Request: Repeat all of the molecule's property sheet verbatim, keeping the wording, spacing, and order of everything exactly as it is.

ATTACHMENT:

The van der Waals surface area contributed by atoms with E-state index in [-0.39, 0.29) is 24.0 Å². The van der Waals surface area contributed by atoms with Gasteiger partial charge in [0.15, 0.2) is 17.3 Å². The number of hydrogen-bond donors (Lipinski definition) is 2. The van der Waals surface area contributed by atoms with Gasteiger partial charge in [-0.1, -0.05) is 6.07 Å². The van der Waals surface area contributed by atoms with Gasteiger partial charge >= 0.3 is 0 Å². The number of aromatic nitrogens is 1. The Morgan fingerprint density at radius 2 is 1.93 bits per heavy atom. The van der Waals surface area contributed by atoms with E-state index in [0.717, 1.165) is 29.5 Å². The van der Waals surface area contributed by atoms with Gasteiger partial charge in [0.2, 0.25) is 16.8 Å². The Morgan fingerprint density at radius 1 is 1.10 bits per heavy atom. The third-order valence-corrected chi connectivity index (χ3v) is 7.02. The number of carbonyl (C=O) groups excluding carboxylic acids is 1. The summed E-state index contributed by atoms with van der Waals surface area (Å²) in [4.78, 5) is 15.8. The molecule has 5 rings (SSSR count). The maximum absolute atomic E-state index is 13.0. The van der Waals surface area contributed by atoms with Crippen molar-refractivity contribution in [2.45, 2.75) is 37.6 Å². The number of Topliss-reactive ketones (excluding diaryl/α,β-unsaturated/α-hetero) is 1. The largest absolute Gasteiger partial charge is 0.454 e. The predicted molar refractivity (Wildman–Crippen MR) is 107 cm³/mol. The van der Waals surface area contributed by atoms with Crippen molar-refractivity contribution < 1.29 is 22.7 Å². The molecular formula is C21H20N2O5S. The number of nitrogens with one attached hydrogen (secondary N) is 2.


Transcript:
The van der Waals surface area contributed by atoms with E-state index in [-0.39, 0.29) is 24.0 Å². The van der Waals surface area contributed by atoms with Gasteiger partial charge in [0.15, 0.2) is 17.3 Å². The number of hydrogen-bond donors (Lipinski definition) is 2. The van der Waals surface area contributed by atoms with Gasteiger partial charge in [-0.1, -0.05) is 6.07 Å². The van der Waals surface area contributed by atoms with Gasteiger partial charge >= 0.3 is 0 Å². The number of aromatic nitrogens is 1. The Morgan fingerprint density at radius 2 is 1.93 bits per heavy atom. The van der Waals surface area contributed by atoms with E-state index in [0.717, 1.165) is 29.5 Å². The van der Waals surface area contributed by atoms with Gasteiger partial charge in [0.2, 0.25) is 16.8 Å². The Morgan fingerprint density at radius 1 is 1.10 bits per heavy atom. The third-order valence-corrected chi connectivity index (χ3v) is 7.02. The number of carbonyl (C=O) groups excluding carboxylic acids is 1. The summed E-state index contributed by atoms with van der Waals surface area (Å²) in [4.78, 5) is 15.8. The molecule has 5 rings (SSSR count). The maximum absolute atomic E-state index is 13.0. The van der Waals surface area contributed by atoms with Crippen molar-refractivity contribution in [2.45, 2.75) is 37.6 Å². The number of Topliss-reactive ketones (excluding diaryl/α,β-unsaturated/α-hetero) is 1. The largest absolute Gasteiger partial charge is 0.454 e. The predicted molar refractivity (Wildman–Crippen MR) is 107 cm³/mol. The van der Waals surface area contributed by atoms with Crippen molar-refractivity contribution < 1.29 is 22.7 Å². The molecular formula is C21H20N2O5S. The number of nitrogens with one attached hydrogen (secondary N) is 2.